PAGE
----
A brand new study released by the World Economic Forum (WEF) in collaboration with McKinsey (which is a must read if only for its plethora of charts which we are certain will be used and reused in thousands of posts and articles over the next year), finds that while global credit stock doubled from $57 trillion to $109 trillion in just 10 years (from 2000 to 2010), it will need to double again to an incredible $210 trillion by 2020 in order to provide the necessary credit-driven growth (in a recursive way, whereby credit feeds growth, and growth requires additional credit issuance) for world GDP to retain its current growth rate. And while the goal seeked conclusion is obviously nothing but propaganda for the banking syndicate meant to facilitate the need for endless credit issuance spin (after all how on earth can world GDP growth occur based on something productive like manufacturing when there is only $100 trillion of free cash chasing worthless and rapidly amortizing assets), the study did warn (timidly) that leaders must be wary of new credit "hotspots" of excess lending, as the world emerges from a financial
catastrophe blamed in large part "to the failure of the financial
system to detect and constrain" these areas of unsustainable debt. In other words: credit doubling blew up the world financial system, but if you promise to behave this time, go ahead and double the world debt again.
Where does the WEF see the bulk of the credit growth coming from? Why Asia of course.
Rapid credit growth is forecast in developing markets, which will add almost US$ 50 trillion to their credit stock by 2020. China’s credit demand will lead global credit growth: it will require US$ 20 trillion more credit in 2020 than in 2009, with 80% of that growth going to the wholesale segment. In developed markets, including the large Western economies, most of the growth will come from the government segment. In North America alone, the value of government bonds is expected to grow by US$ 12 trillion to 2020. Deleveraging in overheated retail and wholesale segments of the developed world will be significant.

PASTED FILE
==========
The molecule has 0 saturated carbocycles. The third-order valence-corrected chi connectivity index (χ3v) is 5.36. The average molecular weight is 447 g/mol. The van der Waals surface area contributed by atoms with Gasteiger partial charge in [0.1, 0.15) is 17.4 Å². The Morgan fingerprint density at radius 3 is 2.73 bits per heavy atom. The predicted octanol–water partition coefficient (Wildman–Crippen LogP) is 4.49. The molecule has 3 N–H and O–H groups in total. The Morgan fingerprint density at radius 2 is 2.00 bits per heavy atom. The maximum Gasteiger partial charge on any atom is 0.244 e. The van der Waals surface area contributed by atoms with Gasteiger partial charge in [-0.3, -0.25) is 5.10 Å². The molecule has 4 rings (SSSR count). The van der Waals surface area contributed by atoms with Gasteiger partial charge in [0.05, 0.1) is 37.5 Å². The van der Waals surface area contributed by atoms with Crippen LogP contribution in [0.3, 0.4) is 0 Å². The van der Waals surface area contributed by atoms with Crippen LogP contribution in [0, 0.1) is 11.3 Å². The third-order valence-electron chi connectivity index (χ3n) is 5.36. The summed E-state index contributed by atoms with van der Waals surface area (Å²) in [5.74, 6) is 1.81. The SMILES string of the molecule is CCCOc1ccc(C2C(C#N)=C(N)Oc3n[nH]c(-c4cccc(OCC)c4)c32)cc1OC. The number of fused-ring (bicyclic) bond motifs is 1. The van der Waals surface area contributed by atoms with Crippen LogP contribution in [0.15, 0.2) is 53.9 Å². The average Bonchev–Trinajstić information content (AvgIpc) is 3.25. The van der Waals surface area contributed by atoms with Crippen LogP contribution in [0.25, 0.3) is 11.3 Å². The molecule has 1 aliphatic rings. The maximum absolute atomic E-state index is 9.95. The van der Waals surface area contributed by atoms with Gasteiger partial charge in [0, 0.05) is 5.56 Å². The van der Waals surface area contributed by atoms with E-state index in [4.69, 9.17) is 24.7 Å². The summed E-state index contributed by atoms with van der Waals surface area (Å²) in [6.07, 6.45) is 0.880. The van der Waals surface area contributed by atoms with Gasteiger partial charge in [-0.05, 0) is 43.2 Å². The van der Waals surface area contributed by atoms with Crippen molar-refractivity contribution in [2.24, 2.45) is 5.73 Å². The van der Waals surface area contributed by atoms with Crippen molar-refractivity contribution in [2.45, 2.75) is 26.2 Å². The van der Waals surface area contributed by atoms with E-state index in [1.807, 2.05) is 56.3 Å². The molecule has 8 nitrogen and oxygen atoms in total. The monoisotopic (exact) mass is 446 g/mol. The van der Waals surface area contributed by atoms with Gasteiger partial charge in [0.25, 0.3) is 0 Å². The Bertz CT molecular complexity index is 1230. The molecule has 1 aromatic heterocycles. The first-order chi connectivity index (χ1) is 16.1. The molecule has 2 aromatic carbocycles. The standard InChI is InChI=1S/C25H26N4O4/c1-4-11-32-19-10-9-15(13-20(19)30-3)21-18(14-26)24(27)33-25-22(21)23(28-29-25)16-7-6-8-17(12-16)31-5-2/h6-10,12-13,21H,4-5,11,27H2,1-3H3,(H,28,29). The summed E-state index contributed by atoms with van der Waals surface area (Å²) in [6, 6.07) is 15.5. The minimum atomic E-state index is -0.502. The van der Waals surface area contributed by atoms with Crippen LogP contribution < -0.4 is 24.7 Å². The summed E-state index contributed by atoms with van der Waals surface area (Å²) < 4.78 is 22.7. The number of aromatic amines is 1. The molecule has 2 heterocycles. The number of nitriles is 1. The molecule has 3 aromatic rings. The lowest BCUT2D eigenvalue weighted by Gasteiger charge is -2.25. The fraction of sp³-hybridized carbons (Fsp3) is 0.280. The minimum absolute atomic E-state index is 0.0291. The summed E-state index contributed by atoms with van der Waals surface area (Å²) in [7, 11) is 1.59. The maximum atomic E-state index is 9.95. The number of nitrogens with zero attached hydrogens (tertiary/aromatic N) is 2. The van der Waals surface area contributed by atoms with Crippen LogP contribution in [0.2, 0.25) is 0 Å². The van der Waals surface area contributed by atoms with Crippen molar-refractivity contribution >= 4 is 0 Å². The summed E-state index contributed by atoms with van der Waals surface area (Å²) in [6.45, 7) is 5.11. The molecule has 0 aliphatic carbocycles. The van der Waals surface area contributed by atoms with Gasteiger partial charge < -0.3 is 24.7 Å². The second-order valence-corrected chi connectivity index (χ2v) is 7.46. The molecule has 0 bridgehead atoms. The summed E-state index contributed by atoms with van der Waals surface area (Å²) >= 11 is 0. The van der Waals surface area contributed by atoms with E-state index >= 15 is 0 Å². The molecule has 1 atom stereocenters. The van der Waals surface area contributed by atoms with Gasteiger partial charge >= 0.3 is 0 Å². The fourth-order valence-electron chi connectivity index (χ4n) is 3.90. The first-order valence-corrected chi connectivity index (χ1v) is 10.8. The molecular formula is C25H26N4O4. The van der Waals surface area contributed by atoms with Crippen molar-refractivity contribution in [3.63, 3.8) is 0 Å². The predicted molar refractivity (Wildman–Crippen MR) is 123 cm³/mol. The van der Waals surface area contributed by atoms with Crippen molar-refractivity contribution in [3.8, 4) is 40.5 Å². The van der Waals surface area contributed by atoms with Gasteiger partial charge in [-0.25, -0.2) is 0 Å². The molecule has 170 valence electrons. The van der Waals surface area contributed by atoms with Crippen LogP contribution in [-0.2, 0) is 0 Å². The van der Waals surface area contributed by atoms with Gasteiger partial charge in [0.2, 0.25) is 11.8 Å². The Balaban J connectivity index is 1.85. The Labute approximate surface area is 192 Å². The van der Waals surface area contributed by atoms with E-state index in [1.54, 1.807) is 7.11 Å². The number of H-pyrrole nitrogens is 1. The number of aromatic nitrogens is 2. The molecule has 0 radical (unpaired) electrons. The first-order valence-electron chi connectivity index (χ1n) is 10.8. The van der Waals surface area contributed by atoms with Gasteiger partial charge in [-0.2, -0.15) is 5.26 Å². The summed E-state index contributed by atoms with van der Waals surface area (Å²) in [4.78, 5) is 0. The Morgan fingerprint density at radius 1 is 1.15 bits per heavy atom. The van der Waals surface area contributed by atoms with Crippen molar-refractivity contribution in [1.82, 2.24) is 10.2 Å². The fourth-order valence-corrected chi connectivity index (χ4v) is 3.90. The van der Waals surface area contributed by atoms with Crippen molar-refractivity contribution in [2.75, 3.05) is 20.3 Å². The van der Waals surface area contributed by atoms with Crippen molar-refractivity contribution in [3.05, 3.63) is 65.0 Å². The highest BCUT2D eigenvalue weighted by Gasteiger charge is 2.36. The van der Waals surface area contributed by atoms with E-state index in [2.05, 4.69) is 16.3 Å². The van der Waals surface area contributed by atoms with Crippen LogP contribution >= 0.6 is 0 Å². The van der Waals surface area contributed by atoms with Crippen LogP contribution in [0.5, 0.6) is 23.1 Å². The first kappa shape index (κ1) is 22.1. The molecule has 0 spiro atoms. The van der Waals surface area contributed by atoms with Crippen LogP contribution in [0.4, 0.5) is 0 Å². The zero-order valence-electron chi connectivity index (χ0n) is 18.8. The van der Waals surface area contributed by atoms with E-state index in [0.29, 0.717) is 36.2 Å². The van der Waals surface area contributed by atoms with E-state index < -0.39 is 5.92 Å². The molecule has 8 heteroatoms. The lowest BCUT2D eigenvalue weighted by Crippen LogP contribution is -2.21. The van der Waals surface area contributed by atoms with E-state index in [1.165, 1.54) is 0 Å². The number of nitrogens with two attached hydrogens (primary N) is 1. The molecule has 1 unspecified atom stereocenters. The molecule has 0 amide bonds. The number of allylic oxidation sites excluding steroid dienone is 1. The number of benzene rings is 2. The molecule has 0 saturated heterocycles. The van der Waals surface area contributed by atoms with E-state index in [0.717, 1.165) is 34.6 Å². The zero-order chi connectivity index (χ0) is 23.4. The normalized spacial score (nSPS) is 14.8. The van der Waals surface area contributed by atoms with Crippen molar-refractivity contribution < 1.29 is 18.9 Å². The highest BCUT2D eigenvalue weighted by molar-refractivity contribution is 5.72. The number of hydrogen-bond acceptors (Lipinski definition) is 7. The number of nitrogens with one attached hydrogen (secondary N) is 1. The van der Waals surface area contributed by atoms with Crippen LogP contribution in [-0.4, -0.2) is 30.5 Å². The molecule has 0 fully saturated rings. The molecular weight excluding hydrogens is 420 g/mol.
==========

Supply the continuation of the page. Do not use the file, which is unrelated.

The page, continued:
$20 trillion more credit in 10 years in China? That may, just may, lead to a slight pick up in food prices...
On the topic of hotspots, or areas where credit growth may be problematic, the WEF basically says that virtually every area that needs to double (or more) its credit in the next decade, could go boom.
Even though some economies will deleverage over the coming decade, the analysis projects a significant number of credit hotspots across the world in 2020 – including retail credit hotspots in countries representing almost half of global GDP. Government credit hotspots are projected for countries representing 13-14% of world GDP – although Western Europe will be more vulnerable. In wholesale credit, Asia and Western Europe will be the main drivers of hotspots in 2020 (Exhibit iv).
Yet the only relevant take home message is that absent reignition of the securitization markets, which as BofA, JPM and Citi are all finding out now the hard way, may have been nothing but massive fraud from the get go, in which nobody really tracked who owns what in that 4th and 5th layer of leverage, growth will simply not resume.